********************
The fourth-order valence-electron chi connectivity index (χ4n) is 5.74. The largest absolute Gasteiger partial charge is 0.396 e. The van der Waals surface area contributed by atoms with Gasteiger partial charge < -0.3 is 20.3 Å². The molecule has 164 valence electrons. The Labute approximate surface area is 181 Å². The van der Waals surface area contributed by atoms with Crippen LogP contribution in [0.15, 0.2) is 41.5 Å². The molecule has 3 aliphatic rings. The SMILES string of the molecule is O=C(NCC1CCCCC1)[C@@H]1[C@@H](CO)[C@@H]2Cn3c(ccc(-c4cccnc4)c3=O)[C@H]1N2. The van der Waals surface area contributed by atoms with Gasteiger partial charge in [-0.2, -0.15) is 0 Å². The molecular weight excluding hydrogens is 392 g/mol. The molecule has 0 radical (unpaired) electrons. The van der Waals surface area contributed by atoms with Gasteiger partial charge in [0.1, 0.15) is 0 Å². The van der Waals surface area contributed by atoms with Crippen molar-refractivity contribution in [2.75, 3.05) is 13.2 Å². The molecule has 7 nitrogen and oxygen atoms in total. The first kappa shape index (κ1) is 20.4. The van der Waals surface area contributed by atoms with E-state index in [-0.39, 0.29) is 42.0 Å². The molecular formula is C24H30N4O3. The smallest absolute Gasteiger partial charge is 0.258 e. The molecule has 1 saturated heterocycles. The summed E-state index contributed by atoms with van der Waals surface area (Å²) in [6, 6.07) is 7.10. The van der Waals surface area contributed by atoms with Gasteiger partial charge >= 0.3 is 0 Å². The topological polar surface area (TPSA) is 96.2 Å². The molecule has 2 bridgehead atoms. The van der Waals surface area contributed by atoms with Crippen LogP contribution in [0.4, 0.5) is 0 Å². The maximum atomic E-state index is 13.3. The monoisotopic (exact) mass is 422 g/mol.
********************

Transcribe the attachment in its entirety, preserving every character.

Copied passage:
The fourth-order valence-electron chi connectivity index (χ4n) is 5.74. The largest absolute Gasteiger partial charge is 0.396 e. The van der Waals surface area contributed by atoms with Gasteiger partial charge < -0.3 is 20.3 Å². The molecule has 164 valence electrons. The Labute approximate surface area is 181 Å². The van der Waals surface area contributed by atoms with Crippen LogP contribution in [0.15, 0.2) is 41.5 Å². The molecule has 3 aliphatic rings. The SMILES string of the molecule is O=C(NCC1CCCCC1)[C@@H]1[C@@H](CO)[C@@H]2Cn3c(ccc(-c4cccnc4)c3=O)[C@H]1N2. The van der Waals surface area contributed by atoms with Gasteiger partial charge in [-0.2, -0.15) is 0 Å². The molecular weight excluding hydrogens is 392 g/mol. The molecule has 0 radical (unpaired) electrons. The van der Waals surface area contributed by atoms with Gasteiger partial charge in [0.1, 0.15) is 0 Å². The van der Waals surface area contributed by atoms with Crippen molar-refractivity contribution in [2.75, 3.05) is 13.2 Å². The molecule has 7 nitrogen and oxygen atoms in total. The first kappa shape index (κ1) is 20.4. The van der Waals surface area contributed by atoms with E-state index in [-0.39, 0.29) is 42.0 Å². The molecular formula is C24H30N4O3. The smallest absolute Gasteiger partial charge is 0.258 e. The molecule has 1 saturated heterocycles. The summed E-state index contributed by atoms with van der Waals surface area (Å²) in [6, 6.07) is 7.10. The van der Waals surface area contributed by atoms with Gasteiger partial charge >= 0.3 is 0 Å². The topological polar surface area (TPSA) is 96.2 Å². The molecule has 2 bridgehead atoms. The van der Waals surface area contributed by atoms with Crippen LogP contribution in [0.4, 0.5) is 0 Å². The maximum atomic E-state index is 13.3. The monoisotopic (exact) mass is 422 g/mol.